In Great Form

It is 8 a.m., and here is how my last 20 hours have gone: I discovered that someone at some unknown time put a large dent in my car; I have attempted the “most simplified” forgiveness form provided by the Small Business Administration for my pandemic assistance; and I have just chatted with two people from two companies about my ailing computer, neither of whom seemed to grasp basic English. I am in great form so far.

On the heels of spending way more money than planned on furniture, everywhere I turn in my personal life seems to be another project waiting to waylay my wallet. Including my computer, which I paid far too much for three years ago.

I know, I know — computers with all their toxic materials are supposed to be considered “disposable” and replaced every 10 minutes or however long it takes for the upgrade to come out. But for the kind of money I paid, I wanted this computer to last. Longer than three years.

I bought a gaming computer, which hasn’t been used for any game other than Solitaire. I went for the sound and video and stayed for the flashy glowing keyboard.

I had gone in planning to purchase an Alienware device, because what could possibly be cooler than a computer with a glowing alien face, but came home instead with an MSI, which has a glowing dragon instead. Not as cool, but the keyboard glowed in full color.

But now that my computer comes up every third day or so with a black screen and white letters saying it’s trying to detect a “media presence” and “no media presence detected,” I’m worried about the computer’s longevity.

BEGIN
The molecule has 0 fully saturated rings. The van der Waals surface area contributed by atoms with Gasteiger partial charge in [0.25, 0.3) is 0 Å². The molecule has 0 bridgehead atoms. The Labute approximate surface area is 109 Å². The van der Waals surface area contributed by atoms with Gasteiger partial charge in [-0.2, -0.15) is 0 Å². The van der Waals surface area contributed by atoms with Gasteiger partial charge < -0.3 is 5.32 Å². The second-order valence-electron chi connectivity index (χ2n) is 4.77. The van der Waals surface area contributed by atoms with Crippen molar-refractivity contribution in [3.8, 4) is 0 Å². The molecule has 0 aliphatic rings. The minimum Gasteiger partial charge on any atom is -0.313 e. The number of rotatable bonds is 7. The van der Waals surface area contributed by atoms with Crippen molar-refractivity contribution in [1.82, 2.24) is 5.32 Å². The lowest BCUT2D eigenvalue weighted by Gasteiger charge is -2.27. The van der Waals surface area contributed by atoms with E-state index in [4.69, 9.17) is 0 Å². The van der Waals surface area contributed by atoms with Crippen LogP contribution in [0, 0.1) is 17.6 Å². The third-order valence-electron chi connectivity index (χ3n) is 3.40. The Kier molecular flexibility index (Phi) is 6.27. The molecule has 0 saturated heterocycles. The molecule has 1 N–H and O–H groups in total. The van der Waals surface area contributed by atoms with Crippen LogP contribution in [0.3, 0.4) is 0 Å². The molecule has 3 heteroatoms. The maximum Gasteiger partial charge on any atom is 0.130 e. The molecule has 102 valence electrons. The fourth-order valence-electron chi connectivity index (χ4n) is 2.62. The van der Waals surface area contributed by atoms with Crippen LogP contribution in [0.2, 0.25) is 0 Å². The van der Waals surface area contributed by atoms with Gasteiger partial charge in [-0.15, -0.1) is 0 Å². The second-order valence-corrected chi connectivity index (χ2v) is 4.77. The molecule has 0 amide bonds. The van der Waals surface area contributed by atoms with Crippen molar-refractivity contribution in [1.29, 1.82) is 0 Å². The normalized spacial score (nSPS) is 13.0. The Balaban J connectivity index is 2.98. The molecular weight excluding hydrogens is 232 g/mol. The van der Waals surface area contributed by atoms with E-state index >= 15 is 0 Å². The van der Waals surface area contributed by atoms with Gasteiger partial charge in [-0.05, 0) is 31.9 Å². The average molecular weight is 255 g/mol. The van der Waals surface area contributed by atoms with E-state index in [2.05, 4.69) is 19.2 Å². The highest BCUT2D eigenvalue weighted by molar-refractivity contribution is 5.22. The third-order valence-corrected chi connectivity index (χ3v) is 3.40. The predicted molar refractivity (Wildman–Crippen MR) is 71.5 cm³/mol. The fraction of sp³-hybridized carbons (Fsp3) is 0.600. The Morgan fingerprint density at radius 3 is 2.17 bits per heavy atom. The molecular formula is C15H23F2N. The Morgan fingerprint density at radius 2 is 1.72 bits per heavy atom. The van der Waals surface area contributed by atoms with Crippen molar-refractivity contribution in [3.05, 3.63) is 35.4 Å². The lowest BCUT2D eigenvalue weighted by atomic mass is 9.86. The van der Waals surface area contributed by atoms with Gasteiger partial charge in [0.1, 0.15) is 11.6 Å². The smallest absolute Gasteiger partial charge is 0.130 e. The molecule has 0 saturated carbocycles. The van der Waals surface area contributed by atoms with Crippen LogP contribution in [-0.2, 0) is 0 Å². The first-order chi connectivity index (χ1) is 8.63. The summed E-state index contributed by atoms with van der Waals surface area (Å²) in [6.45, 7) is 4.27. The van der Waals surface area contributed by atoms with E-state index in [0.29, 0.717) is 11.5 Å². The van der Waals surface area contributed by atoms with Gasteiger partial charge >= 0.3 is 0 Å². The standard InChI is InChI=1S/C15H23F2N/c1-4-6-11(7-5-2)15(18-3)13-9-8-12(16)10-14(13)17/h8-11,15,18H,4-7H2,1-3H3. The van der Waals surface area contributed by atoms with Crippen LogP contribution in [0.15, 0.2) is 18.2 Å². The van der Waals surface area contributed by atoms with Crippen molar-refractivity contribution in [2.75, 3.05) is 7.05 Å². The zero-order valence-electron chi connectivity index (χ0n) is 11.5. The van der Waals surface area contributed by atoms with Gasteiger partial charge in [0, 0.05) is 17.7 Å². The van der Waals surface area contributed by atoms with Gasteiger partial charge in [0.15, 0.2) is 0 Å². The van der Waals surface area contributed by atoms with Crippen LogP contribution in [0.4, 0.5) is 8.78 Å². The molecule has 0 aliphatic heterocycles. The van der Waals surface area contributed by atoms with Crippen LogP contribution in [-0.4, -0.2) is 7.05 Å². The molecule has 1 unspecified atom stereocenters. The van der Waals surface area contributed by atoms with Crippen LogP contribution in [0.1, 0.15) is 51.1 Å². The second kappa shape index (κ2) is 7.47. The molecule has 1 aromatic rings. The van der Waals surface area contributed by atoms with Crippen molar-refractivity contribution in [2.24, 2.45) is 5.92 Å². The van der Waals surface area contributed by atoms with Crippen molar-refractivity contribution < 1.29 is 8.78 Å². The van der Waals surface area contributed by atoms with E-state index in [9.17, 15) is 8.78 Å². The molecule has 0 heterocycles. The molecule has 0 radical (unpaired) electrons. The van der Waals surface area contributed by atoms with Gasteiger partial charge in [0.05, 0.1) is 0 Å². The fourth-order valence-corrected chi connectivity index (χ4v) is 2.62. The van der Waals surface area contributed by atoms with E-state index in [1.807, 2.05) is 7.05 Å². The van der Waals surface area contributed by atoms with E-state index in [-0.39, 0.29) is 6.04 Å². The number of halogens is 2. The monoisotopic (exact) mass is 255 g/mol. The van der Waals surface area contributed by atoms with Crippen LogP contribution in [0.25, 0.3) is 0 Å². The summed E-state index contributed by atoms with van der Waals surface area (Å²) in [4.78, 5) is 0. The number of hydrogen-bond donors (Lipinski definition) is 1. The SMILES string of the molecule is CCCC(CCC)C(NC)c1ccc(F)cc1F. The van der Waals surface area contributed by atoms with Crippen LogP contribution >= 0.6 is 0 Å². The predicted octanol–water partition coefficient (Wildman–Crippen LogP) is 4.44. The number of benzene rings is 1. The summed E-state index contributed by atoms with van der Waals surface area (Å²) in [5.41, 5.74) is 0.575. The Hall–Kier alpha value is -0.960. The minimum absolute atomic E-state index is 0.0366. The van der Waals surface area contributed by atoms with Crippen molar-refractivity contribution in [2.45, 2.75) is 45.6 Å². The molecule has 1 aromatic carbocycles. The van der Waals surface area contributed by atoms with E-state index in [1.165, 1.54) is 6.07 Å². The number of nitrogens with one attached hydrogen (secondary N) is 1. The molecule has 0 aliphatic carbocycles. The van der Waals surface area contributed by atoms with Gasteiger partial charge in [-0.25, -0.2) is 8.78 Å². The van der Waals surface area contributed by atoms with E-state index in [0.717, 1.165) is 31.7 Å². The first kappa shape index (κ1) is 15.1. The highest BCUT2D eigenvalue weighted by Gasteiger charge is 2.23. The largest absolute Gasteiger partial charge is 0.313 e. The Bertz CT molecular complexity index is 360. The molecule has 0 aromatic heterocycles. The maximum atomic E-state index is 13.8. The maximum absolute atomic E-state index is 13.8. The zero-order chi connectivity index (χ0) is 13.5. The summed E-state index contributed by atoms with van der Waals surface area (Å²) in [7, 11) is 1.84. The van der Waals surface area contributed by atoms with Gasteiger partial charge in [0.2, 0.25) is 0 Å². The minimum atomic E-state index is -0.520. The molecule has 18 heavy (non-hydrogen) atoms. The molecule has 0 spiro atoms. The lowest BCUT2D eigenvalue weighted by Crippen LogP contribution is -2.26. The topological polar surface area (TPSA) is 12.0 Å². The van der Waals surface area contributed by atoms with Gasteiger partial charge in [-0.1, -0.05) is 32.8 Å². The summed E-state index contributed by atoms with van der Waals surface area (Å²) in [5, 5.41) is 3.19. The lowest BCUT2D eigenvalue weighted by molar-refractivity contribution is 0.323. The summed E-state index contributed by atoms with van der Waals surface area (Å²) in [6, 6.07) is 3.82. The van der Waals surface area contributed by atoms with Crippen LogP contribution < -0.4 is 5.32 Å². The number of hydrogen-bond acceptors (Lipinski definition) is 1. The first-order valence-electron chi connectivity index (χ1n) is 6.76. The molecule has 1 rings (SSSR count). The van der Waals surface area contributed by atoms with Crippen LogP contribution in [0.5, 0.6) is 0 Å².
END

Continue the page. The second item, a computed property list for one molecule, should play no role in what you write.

After trying to find solutions online on my own last night, I determined to seek assistance from the company this morning. Mistake #1 of the day. Accessing the online chat took the better part of 15 minutes, and once finally there, Albert told me my “window is broken.”

I had to tell him I didn’t understand. He seemed to feel an appropriate response would be to repeat himself. We went around like this more times than we should have before I finally asked, “Microsoft Windows?” And he said yes, I needed to re-install “Window 10.”

I tried pointing out I was on the computer and it was working for now, at which point his even more limited English kicked in and I finally decided I might be better off with Best Buy. Although not really: Arshia was more fluent, but still with a stilted syntax (I think human, rather than computer, stilted, but I guess you never know these days — why have a person do a job when a robot can do it so much less efficiently?), and s/he didn’t seem to grasp the concept of being three hours away from the nearest Best Buy.

I had thought, particularly when a “service order” was being generated, that Arshia was going to put me in touch with someone who could diagnose my problem remotely, but s/he seemed to think I definitely wanted Windows reinstalled and that I would like to take my computer to a store. Three hours away.

Maybe later I’ll try again. When I have more fortitude.

Which is a commodity sometimes hard to come by these days, especially after I went back out to my car after eating lunch yesterday to notice the big dent in my driver-side front fender and door.

I know this didn’t happen in our driveway, which means I have no idea when it happened. I didn’t notice it at lunch the day before, so it most likely it happened either two afternoons ago while I was parked near the shop or yesterday morning in the parking lot. Except that there I was parked next to Vicki who works for the county, and I think she was still there when I left work for lunch.